Spreader hood or tedding out?

Boohoo

Member
Location
Newtownabbey
As well as the weather, it depends on the mower. Some leave grass sitting up and spread full width better than any tedder would, other leave a wide row that's stuck to the ground and makes you wonder if the conditioner has done anything.
 

HarryB97

Member
I never bother tedding out just adjust the spread width depending on the amount of crop and the weather. If you are clamping it you don’t want it dryer like bales.
 
Whoa whoa whoa, tedding out for making clamp silage may well be necessary if you haven't got the weather to help you. Dull days or heavy dew etc are a thing in some parts of the world, I've said before that all dairy farmers should own or have access to a tedder even if it doesn't get used one year to the next. Nothing worse than overly wet silage. You're hauling water and it can get acidic as fudge, stinging both your cow's and your pocket in the long run.

What looks easy in Hampshire is a far cry from what might happen on the Cornish coast or in Ireland where the grass crops are very heavy and full of moisture to begin with.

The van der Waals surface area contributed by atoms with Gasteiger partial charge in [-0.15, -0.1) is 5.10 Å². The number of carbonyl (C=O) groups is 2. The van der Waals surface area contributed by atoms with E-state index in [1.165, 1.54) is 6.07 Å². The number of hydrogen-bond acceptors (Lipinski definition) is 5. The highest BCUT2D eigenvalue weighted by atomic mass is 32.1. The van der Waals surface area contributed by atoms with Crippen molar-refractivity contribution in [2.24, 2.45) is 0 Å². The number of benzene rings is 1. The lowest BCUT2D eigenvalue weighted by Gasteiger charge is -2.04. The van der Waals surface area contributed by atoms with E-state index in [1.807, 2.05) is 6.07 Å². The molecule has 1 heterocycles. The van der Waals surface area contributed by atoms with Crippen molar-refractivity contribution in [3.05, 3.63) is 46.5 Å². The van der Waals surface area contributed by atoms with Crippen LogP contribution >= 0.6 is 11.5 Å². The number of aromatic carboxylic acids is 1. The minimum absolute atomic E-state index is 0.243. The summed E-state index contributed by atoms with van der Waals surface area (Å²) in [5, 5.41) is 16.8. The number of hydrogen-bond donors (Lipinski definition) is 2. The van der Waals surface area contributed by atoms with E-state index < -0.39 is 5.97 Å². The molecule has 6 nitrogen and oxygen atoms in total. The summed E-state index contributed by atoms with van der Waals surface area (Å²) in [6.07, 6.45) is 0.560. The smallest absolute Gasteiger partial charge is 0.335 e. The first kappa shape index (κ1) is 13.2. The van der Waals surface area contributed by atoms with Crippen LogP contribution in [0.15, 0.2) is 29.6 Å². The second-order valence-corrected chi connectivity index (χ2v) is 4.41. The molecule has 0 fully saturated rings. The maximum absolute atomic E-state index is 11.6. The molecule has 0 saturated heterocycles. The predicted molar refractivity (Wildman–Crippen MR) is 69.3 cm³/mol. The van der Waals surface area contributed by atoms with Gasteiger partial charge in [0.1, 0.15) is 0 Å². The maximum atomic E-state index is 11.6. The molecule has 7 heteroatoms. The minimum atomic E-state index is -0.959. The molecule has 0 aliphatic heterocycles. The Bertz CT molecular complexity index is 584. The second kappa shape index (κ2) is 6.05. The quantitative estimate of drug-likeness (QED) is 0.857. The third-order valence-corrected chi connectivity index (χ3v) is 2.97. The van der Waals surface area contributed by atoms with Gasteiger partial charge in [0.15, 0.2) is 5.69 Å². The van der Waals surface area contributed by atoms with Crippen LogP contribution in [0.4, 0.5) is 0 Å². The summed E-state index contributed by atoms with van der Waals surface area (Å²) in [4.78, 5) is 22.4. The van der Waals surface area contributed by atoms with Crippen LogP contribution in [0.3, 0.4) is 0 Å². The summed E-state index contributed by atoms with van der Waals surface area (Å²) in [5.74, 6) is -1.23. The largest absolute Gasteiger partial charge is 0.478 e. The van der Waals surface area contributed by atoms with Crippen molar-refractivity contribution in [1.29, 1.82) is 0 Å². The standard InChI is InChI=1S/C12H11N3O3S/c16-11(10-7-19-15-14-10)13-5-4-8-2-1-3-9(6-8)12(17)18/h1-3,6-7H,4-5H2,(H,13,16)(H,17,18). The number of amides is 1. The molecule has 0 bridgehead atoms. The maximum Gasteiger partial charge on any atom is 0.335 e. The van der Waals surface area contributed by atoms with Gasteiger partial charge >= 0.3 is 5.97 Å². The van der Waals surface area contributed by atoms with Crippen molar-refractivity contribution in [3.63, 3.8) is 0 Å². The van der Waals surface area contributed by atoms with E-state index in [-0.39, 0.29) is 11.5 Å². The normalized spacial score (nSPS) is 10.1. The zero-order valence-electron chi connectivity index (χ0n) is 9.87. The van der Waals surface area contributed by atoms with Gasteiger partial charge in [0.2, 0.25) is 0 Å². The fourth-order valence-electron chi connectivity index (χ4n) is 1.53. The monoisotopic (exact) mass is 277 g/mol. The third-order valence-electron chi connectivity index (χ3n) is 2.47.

Bullring

Member
Location
Cornwall
Some mowers spread and condition better than others, I find metal conditioner tines wilt the grass far better than plastic ones, once the plastic ones start to wear the spread pattern alters and conditioning gets poorer. I have metal ones on my newer mower having previously had plastic ones and I can take a day off baling from what it use to be and yes I still ted out behind a few hours later, makes a lot of difference.
 

Rejuvenating swards: Which option is best?

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Written by Brian McDonnell

Maintaining grass quality during mid-season grazing is important. Farmers can maintain quality by entering ideal grazing covers of 1,300 – 1,500kg DM/ha, and grazing down to a residual of 4cm every rotation.

If you are now in a situation where cows are not cleaning out paddocks as well as they should be, leading to the development of steamy grass within the sward, here are some options.

Common options for rejuvenating swards include:

  1. Take a silage cut, probably into bales, remove the material and start again with the aftermath...
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